Farmers thankful for payments, but prefer market access

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The 2018 harvest saw strong yields, but low prices.

SALEM, Ohio — Although they’d rather have free trade and market access, farmers say the $12 billion in commodity assistance being offered by President Donald Trump is worth applying for, in a year of high yields and low prices.

Known as the Market Facilitation Program, the program compensates farmers who grew various crops — including corn, soybeans and wheat, and for livestock, including dairy — for price losses due to the trade war of 2018, and retaliatory tariffs that China enacted on U.S. farm goods.

Farmers can receive $1.65 per bushel of soybeans, 14 cents per bushel of wheat, 1 cent per bushel of corn, 12 cents per 100 pounds of milk, and $8 per head of hogs. Sorghum, almonds, cotton and cherries are also included, and the program also sets aside funds for developing new foreign markets, and purchasing more than two dozen select products, including fresh fruits and vegetables, nuts, meat and dairy.

The deadline to apply is Jan. 15, and the deadline to certify production is May 1. There is a cap of $125,000 per producer, for livestock claims, and the same amount for crop claims.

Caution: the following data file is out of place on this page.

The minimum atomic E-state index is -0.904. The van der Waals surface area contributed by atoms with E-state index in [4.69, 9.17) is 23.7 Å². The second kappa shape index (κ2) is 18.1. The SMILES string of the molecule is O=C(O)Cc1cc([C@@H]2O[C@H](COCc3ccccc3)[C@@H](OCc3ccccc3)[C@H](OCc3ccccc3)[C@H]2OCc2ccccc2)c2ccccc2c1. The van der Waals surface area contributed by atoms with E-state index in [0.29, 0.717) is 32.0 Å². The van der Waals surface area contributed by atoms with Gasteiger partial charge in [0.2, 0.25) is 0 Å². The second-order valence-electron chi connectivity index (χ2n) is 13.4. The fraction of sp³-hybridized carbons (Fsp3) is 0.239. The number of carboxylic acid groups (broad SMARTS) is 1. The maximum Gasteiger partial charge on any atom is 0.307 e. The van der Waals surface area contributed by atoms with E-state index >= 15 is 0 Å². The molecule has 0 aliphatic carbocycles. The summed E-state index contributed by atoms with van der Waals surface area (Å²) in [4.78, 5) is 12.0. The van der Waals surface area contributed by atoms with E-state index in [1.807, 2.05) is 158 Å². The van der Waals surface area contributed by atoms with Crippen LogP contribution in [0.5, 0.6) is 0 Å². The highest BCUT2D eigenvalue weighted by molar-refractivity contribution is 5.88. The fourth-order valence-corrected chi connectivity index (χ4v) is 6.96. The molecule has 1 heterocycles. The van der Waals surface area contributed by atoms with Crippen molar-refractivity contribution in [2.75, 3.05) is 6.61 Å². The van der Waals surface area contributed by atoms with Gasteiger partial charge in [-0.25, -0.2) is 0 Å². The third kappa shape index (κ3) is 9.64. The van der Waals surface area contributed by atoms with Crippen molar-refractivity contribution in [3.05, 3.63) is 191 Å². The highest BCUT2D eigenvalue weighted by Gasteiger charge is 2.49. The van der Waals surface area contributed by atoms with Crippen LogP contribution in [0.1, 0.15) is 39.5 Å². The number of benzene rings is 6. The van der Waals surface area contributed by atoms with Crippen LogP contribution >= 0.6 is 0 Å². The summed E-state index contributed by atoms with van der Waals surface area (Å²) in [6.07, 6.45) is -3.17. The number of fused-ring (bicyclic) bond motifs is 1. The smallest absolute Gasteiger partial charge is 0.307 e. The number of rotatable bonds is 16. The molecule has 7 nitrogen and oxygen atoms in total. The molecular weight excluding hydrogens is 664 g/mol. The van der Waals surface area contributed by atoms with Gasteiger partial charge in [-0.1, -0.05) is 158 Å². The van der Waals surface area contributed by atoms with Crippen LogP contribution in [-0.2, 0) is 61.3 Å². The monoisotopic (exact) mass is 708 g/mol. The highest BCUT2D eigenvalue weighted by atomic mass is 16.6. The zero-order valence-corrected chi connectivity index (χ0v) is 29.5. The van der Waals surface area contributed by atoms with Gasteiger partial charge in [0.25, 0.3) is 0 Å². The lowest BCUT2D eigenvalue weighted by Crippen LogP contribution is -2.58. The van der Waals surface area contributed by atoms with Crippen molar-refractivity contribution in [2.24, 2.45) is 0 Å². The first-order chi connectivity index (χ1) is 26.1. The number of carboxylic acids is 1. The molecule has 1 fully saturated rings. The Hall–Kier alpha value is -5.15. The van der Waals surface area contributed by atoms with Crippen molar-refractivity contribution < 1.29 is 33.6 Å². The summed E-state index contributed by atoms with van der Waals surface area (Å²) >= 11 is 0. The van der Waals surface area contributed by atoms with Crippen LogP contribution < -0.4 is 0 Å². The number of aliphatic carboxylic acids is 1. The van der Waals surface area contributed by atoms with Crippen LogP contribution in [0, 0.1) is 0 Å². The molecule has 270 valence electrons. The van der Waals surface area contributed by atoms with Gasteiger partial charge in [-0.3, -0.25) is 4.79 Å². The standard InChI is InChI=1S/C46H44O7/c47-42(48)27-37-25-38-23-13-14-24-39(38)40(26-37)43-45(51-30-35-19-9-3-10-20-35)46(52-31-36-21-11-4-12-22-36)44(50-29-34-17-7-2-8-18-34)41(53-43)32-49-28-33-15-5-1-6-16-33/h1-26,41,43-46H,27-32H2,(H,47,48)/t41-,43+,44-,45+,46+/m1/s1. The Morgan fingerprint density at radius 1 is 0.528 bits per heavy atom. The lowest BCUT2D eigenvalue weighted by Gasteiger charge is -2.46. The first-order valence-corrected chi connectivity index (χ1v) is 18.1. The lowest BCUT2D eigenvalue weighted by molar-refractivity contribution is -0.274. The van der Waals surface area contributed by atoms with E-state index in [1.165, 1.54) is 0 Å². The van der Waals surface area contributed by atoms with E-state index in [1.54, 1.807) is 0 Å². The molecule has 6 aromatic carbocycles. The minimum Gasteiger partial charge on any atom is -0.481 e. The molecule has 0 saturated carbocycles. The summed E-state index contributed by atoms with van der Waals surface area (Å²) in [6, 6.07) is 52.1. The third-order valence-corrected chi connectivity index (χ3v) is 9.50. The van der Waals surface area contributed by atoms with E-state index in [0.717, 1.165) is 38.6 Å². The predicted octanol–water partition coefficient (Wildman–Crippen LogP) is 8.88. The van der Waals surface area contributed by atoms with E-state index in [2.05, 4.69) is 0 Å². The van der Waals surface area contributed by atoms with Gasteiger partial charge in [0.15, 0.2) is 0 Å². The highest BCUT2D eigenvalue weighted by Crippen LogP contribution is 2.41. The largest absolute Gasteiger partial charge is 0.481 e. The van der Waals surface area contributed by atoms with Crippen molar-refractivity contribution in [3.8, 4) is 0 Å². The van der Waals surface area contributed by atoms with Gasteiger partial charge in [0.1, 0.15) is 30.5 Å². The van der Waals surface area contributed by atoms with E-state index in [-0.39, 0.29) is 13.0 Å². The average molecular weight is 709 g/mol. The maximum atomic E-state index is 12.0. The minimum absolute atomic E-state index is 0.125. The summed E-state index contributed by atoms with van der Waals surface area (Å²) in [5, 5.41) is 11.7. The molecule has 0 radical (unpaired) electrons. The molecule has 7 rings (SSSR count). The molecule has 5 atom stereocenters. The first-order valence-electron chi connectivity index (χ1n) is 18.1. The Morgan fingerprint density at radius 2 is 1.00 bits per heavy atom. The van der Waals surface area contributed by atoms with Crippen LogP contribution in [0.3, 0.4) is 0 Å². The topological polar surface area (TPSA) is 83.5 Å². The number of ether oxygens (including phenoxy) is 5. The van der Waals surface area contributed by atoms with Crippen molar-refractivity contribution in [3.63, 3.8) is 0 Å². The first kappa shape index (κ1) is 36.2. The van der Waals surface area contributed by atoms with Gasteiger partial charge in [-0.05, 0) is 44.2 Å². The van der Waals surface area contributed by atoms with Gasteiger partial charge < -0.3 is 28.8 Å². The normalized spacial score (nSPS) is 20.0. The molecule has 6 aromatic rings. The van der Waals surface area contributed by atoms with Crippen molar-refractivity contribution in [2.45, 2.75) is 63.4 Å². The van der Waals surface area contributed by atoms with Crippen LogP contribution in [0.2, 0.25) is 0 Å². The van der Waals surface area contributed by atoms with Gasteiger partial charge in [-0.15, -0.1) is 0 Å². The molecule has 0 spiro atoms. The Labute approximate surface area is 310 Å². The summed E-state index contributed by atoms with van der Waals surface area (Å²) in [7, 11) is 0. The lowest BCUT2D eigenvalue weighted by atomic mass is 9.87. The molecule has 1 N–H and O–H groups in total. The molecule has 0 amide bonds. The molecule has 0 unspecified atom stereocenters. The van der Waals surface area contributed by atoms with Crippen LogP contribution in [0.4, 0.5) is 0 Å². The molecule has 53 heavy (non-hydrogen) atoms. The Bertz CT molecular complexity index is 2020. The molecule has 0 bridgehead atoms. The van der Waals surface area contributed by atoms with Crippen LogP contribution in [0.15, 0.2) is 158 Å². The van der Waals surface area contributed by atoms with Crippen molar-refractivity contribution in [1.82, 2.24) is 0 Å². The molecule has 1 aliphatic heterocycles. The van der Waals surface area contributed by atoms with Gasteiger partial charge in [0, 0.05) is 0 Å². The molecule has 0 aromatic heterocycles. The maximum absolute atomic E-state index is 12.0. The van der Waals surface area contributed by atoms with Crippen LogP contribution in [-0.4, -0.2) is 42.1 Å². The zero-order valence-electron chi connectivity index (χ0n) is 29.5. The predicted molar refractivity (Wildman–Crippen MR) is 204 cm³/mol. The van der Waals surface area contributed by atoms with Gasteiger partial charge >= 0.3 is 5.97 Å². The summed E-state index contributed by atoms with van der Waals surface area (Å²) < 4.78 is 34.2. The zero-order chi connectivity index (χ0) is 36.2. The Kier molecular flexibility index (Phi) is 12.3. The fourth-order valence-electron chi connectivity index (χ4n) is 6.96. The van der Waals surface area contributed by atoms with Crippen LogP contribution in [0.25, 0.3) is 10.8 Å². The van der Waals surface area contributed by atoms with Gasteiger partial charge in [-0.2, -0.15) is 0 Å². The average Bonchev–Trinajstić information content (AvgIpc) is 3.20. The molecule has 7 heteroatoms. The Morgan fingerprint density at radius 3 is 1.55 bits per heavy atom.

Is it enough?

But even with the help, farmers question whether it will be enough to cover their losses, and for how long.

“It’s really not even going to come close to making up for the damage that the market has experienced,” said John Torres, director of government and industry affairs for the Ohio Corn and Wheat Growers Association.

“What’s going to be most beneficial to farmers is resuming national trade,” he said.

Ron Elliott, a dairy and crop farmer from Knox County, said that assistance “does help,” but that the program is basically a way of compensating for the market potential that the government disrupted.

“I’d much rather get my income from the marketplace,” he said.

Elliott and his brother, Bob, milk about 130 head on a farm that’s been in the family since the early 1800s. He said farmers will have to do some paperwork, but that depending on the size of their operation and what they grow, “it’s going to be worth the effort.”

Reason for hope

In November, the U.S. and China agreed to a 90-day truce over their trade dispute, halting new tariffs that were planned to go into effect Jan. 1, and vowing to work out a new trade agreement by April. But with the details of that agreement still vague, farmers are not convinced they’ll get back what was lost.

Even if the tariffs go away entirely, farmers and commodity leaders are unsure the U.S. will regain its share of the world market.

Kirk Merritt, executive director of the Ohio Soybean Association, told farmers at the annual Grain Farmer Symposium, Dec. 18, that he hopes they take advantage of the trade aid, and that he’s optimistic the Chinese market will come back — but perhaps not as strong as before.

“We’re optimistic that (talks) will lead to some renewal of that market, but I think it’s probably safe to assume it’s never going to be what it was,” Merritt said.